You may have more reasons to vent, but in this article…we’re talking about your roof. Good ventilation of your Wisconsin roof does 2 things very well: prevent mold and and prevent ice damming.
Nobody wants mold.
Mold is caused by a combination of moisture, warmth and stillness. When water leaks from the roof into the attic and sits, microscopic organisms in the water begin to feed off of any organic material they can find. Eventually they grow into overpowering colonies of black mold that affect your health as well as your living space. Nobody wants mold.
Mold is a major concern to be taken seriously. We create a lot of moisture in our homes—laundry, dishwashing, house plants, bathing, fireplaces and other appliances add microscopic water droplets that need to escape out of the house and back into the atmosphere. Unfortunately, in attempting to build more energy efficient houses over the past 30 years, the building industry has been constructing homes that are that are “tighter” than ever before. As a result, they have inadvertently “captured” all that moisture in your home. All of that moisture gravitates upward into the attic and if not vented out, it will condense on cool surfaces. If the back side of the metal roof is exposed in the attic, it creates an ideal situation for severe condensation. However, condensation can also occur on the back side of solid decking if moisture is not properly vented out. All this condensation can become a potential haven for mold.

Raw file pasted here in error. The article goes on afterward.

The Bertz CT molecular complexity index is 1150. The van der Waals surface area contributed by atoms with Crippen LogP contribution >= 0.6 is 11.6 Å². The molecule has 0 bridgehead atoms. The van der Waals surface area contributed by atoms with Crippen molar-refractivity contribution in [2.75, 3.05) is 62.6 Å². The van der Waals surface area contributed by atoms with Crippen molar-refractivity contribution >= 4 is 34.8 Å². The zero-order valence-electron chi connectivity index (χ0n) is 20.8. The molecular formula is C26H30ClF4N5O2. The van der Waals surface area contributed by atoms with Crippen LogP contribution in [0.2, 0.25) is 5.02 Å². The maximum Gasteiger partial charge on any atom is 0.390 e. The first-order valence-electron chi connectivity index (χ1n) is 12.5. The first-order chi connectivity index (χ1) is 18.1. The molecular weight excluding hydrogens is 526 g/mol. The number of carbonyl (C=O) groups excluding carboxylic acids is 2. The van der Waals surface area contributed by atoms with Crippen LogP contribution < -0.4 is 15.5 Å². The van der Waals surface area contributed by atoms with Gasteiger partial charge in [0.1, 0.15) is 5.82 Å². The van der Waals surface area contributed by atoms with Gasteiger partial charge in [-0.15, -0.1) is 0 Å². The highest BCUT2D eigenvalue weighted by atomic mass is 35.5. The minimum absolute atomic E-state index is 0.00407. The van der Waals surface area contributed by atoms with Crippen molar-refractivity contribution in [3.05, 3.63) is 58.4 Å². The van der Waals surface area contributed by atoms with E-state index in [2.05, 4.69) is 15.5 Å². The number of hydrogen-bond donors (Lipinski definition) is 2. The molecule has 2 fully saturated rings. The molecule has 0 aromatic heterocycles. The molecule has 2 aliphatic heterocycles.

Ice Damming Anyone?
Another problem resulting from the lack of attic ventilation occurs in our northern climate when warm air reaches the roof system and melts wintertime snow loads. This can result in damaging ice dams on the roof especially over the eaves where re-freezing can occur. This problem can be made even worse by a lack of insulation in the ceiling floor. Keeping the attic very cool in the winter through good ventilation will eliminate this possibility.
Proper Venting for a Lifetime
Proper attic ventilation requires intake and exhaust air. Usually intake air is achieved through eave soffit vents. Exhaust venting is done through vents higher on the roof such as ridge vents, turbine vents, or various types of “can” vents. A good way of thinking about ventilation is to understand that your desire is to continually and consistently “bathe” the underside of the roof deck with fresh air. This prevents condensation, keeping your decking dry and preventing the growth of mold.
If you choose a product that needs to be installed over battens or “strapping” and you do not have solid decking in place, you will need to pay exceptionally close attention to proper ventilation in order to avoid condensation problems. In fact, because of this, you will often find that the most credible manufacturers of metal roofing products that can technically be installed over battens will advise always having solid decking in place for residential applications.
If your home’s construction does not allow for ventilation, then you need to check whether a vapor barrier is in place in the roof assembly to prevent moisture from migrating to the decking or roofing. This vapor barrier can be a sealed sheet of polyethylene (usually directly behind the ceiling drywall) or certain types of insulation such as sprayed-on polyurethane. If these things are not in place, then having a vented “cold roof” constructed on top of your current roof may be wise.
We Know About Ventilation
The critical thing to keep in mind about ventilation when buying a metal roof is that a professional contractor who cares about more than just selling you a roof will understand ventilation. That’s us: American Metal Roofs of Northern Wisconsin. We will discuss it with you, evaluate your needs, and either approve of your home’s existing ventilation, or offer a better solution.